As we neared the coffin, with its lid closed on the bottom half and the upper half propped open as though to display a jewel, I saw with great discomfort that the single rose that I had bought at the florist with my lowly student funds (I was 22, in college, the first in my family to go to college), the rose that designated me as her granddaughter, as though defining our relationship is some deeply symbolic way, that I knew was a farce...the damn rose was the only item in the coffin with her.  It was clasped in her hands, on her chest.  And say, didn't her chest look immeasurably smaller than I'd ever seen it?  Yes, why she looked downright snug in there, but it wasn't as though the coffin was extra wide or anything.  Well, those morticians can work wonders I suppose.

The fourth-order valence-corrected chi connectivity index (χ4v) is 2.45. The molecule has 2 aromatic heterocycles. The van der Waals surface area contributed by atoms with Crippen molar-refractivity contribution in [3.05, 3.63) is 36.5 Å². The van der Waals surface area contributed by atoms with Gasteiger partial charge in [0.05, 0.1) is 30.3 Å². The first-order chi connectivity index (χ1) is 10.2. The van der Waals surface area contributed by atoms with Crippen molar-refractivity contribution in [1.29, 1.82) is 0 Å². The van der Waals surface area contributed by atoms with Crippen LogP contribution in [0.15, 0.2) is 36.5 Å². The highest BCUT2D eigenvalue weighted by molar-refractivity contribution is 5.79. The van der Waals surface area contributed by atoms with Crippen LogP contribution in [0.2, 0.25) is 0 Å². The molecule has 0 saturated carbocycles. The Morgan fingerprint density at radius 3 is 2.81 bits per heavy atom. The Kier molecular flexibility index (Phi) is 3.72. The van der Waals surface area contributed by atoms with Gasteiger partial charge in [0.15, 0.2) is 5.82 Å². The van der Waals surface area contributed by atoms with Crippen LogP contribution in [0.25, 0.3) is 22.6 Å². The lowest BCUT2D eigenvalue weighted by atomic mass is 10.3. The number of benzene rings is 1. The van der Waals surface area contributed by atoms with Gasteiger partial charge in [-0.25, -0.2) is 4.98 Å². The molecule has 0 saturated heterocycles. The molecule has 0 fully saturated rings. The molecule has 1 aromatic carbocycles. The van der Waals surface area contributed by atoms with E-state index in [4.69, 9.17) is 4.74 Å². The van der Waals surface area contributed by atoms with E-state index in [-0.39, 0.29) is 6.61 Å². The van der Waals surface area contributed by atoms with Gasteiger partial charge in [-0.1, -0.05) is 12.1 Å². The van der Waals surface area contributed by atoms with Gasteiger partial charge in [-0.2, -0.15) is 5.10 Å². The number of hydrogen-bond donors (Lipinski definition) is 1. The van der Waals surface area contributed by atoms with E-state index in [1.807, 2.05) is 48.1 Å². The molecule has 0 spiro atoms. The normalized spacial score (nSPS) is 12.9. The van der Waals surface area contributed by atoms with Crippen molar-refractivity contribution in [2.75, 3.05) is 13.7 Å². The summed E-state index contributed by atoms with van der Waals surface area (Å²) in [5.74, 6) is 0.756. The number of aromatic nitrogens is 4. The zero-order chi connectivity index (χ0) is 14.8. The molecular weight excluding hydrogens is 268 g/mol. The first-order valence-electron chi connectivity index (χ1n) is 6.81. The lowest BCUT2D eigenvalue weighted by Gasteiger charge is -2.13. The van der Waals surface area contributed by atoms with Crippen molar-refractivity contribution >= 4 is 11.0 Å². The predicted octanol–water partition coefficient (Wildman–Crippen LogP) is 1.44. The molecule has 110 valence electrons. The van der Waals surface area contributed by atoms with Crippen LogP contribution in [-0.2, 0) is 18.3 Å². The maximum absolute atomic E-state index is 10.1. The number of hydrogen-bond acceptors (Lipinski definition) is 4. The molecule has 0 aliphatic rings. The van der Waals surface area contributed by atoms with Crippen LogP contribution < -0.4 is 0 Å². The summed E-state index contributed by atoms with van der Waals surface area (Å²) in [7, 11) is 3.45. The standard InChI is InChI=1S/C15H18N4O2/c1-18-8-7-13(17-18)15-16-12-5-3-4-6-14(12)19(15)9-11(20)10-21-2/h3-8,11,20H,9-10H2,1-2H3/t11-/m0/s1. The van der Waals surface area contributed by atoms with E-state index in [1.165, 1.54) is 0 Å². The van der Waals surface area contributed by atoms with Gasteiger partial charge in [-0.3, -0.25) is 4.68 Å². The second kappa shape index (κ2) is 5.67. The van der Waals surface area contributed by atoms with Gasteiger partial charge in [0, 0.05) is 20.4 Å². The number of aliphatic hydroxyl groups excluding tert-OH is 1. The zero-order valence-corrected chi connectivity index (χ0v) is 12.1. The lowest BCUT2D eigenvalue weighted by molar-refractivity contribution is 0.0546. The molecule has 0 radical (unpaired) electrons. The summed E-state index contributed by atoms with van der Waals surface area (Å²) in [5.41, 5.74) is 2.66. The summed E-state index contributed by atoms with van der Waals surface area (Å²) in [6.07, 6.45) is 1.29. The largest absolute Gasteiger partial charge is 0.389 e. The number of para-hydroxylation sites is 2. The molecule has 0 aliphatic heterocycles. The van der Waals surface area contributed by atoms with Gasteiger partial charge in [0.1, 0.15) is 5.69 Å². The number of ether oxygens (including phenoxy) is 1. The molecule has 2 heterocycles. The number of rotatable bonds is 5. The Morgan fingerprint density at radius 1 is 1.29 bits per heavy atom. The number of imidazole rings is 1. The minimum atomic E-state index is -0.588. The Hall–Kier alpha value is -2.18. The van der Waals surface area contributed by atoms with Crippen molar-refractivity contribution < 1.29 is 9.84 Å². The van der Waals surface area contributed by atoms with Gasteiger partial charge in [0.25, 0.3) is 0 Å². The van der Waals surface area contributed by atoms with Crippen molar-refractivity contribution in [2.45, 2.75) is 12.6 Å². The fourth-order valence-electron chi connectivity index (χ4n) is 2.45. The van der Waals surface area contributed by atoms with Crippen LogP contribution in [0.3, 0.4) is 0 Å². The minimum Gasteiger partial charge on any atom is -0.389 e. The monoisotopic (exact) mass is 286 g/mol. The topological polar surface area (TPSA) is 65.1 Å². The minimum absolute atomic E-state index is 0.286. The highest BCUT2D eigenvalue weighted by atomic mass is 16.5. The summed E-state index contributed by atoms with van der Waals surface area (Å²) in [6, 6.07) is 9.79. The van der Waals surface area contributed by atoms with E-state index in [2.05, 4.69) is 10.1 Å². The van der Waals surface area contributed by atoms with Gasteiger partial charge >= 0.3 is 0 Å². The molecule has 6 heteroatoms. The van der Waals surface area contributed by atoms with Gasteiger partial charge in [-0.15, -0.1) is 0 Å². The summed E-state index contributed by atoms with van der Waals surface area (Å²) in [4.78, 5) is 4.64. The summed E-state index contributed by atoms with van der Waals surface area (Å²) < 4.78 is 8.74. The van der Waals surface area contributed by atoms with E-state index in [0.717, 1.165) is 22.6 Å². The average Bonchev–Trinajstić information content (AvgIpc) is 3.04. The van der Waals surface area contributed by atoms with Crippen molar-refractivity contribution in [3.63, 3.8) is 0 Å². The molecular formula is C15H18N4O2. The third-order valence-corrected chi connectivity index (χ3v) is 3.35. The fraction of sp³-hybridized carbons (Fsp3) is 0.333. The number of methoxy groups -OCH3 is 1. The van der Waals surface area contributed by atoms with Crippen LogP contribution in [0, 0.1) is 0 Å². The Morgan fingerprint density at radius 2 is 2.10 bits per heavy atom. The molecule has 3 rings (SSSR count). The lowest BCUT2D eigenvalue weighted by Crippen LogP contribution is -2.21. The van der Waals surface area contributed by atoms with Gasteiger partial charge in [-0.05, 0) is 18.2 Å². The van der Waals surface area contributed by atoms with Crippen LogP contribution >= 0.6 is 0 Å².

My father joined us just as we neared the coffin and he leaned his head down toward me and I flipped back to when I was a child, in the hospital waiting room and dad trilling, "hi there!  hi" and waving enthusiastically.  The laughter burbled out, I quickly clapped a hand over my mouth, spun on my heel, and dashed toward the front porch.  My mother saw my exit and joined me out there, with the rain steadily dripping from the eaves and the air too chilly for other mourners.  My cousin, of course, came to be a part of the drama and my mother cut her off, steered her back inside, saying, "she's just overcome, she needs a moment." as I brayed laughter into the rain and the whooshing spray of the passing cars, truly crying now, crying tears of laughter.  My mother stood guard, knowing that I was unable to stop my chuckles.  As they would die down, another round would burst out of me and I just couldn't stop.  That's the way I remember that day, in January 1993.